There are a lot of Florida nursing homes with new emergency generators as part of their compliance efforts to have air conditioning during a power loss emergency as required by the Florida Administrative Code.
In some instances, the new generator comes equipped with a “maintenance free” battery. The maintenance director should verify that this battery is indeed a sealed lead-acid battery, however. Many times, these “maintenance free” batteries are not sealed and the battery must still have its deionized water level checked on a regular basis.
Additionally, when replacing the batteries on an emergency generator there are different options available that facilities might consider. However, NFPA 110 (2010) 188.8.131.52 does not allow too many options as far as the type of battery that is allowed to be used on an emergency generator. NFPA 110 (2010) 184.108.40.206 says:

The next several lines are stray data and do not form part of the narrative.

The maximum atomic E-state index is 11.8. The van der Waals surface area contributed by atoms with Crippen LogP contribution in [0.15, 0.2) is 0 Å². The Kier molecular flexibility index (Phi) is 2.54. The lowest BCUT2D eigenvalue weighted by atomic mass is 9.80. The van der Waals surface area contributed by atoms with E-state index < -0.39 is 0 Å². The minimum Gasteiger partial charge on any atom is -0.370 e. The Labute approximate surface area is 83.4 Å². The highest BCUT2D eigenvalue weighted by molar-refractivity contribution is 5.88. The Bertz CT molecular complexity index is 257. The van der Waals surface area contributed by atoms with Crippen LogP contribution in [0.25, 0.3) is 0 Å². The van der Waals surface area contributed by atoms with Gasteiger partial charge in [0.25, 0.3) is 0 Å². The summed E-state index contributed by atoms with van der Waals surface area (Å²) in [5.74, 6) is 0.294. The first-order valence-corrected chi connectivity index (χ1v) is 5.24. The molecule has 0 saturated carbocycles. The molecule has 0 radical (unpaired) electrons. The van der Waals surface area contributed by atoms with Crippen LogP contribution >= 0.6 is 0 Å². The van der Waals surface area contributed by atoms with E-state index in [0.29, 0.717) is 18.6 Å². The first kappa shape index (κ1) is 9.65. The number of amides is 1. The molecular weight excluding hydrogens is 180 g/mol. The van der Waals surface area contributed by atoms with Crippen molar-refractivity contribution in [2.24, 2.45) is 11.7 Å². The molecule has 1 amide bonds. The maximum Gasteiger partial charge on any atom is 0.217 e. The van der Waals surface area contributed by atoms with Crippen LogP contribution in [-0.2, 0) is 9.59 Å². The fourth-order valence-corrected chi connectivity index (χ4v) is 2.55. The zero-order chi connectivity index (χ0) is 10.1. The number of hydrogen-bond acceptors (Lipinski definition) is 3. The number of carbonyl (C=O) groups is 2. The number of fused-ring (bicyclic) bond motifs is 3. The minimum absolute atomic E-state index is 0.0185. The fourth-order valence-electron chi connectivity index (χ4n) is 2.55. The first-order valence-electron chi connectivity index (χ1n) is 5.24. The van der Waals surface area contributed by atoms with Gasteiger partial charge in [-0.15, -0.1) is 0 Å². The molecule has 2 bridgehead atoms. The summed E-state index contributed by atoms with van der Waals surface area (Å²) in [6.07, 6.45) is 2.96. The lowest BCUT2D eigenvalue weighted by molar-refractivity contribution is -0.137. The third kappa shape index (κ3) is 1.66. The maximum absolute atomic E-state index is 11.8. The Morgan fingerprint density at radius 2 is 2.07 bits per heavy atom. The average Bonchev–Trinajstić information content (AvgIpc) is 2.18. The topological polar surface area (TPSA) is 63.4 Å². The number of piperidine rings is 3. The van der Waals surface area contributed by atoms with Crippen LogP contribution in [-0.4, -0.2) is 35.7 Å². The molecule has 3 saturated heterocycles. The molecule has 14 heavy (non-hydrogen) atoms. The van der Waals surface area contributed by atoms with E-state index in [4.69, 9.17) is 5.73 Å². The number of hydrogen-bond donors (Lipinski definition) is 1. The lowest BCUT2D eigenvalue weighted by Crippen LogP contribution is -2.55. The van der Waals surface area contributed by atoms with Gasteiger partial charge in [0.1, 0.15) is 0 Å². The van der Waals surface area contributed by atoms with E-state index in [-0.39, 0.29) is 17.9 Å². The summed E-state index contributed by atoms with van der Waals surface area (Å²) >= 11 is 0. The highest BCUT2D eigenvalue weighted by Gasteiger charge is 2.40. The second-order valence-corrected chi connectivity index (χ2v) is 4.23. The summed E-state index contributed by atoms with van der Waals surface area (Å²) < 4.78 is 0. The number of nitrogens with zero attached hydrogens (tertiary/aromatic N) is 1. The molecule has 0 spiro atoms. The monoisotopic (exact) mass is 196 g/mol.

220.127.116.11 Type of Battery. The battery shall be of the nickel-cadmium or lead-acid type.
Choosing the appropriate nickel-cadmium or lead-acid battery for your emergency generator, and maintaining it on a regular basis, is critical to the generator’s operation. Following the battery manufacturer’s recommendations as well as the requirements of NFPA 110 will ensure your facility will have emergency power when needed.